Tax Law

Few or None Mourn Ethanol Tax Credit's Demise

Back in August, when the debt ceiling legislation was finally passed after considerable debate, one tax provision that had been considered as part of that legislation, and seemed to have bipartisan support, was left out.  (In fact, no tax provisions were actually included in that legislation.) Thus, the ethanol tax credit, which had been the subject of a great deal of debate throughout the year, was allowed to remain until the end of the year.  The fact that the ethanol tax credit escaped the chopping block in August, however, did not guarantee its continued existence.

At the time the debt bill was being debated, Senator Dianne Feinstein (D-CA), a prime sponsor of the provision that would have repealed the credit, noted that early elimination of the credit would have saved approximately $2 billion for taxpayers; but alas, at that point in time, and throughout the rest of the year, Congress was unable to agree on much of anything--and so the credit was granted a brief reprieve.  

When the credit was originally enacted three decades ago, it provided a means to encourage individuals to purchase a more costly, but less powerful, form of gasoline; however, the intervening years saw the imposition of federal mandates regarding fuels and fuel alternatives, which made the need for the credit unnecessary-and even somewhat wasteful. Over the years, the credit has resulted in a more than $20 billion tax benefit for those who qualified for the credit-an incredible cost to U.S. taxpayers, for little, if any, benefit.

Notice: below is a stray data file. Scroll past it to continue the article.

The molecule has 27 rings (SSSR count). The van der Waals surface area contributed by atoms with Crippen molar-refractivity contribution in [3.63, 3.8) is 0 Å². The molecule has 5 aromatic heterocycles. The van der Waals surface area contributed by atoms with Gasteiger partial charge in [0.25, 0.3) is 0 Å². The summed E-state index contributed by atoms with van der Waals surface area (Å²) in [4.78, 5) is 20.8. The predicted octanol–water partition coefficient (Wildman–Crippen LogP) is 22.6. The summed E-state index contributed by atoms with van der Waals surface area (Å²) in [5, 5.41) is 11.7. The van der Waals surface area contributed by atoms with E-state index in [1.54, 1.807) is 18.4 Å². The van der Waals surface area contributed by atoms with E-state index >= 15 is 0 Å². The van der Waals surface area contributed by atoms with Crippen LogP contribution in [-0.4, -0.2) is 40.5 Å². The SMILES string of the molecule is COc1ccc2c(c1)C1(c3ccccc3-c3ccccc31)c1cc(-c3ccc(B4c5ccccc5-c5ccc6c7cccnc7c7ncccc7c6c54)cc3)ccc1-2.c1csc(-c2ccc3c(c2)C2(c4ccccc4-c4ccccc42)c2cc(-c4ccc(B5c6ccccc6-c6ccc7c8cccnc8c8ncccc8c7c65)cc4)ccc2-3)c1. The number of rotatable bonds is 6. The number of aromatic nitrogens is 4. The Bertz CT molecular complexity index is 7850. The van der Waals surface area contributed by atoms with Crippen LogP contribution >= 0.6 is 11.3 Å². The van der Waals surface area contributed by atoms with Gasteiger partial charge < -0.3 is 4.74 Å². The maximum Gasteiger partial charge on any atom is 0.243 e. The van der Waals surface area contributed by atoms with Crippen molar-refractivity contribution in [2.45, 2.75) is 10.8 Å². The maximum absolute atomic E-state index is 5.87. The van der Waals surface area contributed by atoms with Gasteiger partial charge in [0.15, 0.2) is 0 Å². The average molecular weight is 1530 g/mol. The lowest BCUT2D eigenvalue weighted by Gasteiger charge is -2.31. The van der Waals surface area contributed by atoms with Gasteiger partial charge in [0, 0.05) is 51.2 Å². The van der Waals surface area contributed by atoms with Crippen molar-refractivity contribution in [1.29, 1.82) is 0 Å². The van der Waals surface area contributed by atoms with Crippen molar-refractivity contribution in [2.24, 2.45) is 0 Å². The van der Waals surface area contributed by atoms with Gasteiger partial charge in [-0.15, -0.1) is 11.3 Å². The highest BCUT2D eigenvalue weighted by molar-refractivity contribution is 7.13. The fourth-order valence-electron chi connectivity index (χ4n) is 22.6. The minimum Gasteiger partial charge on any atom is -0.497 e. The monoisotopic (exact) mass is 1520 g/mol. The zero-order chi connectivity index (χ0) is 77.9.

According to some, the existence of the ethanol credit was one of the most wasteful give-aways in the tax code.  While producing a major benefit for agri-giants, such as Archer Daniels Midland (ADM), it operated to the detriment of almost everyone else. The credit was used to support the production of a costly fuel, at the expense of the environment (with the heavy use of chemical pesticides and fertilizer) and food production (with some estimating that 40% of the corn grown in recent years was used to produce ethanol, thus reducing the amount of land available for food).  In addition, the industry that the credit benefited was one that was already realizing significant profits, separate and apart from the credit. With oil prices remaining high, according to a report in the Washington Post, U.S. exports of ethanol hit a record high in 2011, with approximately 1 billion gallons shipped out of the country.

In the end, the credit was a target of varied and disparate groups, many of whom disagreed on virtually everything else, and even some of those who benefited from the credit saw the handwriting on the wall when it came to the inadvisability of continuing the credit. Farmers, particularly those in the Midwest corn-producing states, seemed to realize that the continued credit would not work to their advantage.  Republican candidates for the 2012 presidential nomination took aim at the credit, and even the Tea Party took a special interest in eliminating the ethanol credit, an example of what it considered a government "handout." 

On the opposite end of the political spectrum, the elimination of the credit had the support of staunch environmentalists.  In a recent New York Times article, Michal L. Rosenoer, a policy analyst with an environmental group, Friends of the Earth, was quoted as characterizing the end of the ethanol credit as a victory for taxpayers, the environment, and those people struggling to put food on the table.

Admittedly, the credit died as a result of Congressional neglect, rather than conscious and considered action, but the result is the same. And so, as a new year begins, we bid farewell to a not-so-dearly departed credit-one that managed to survive long beyond its useful life.

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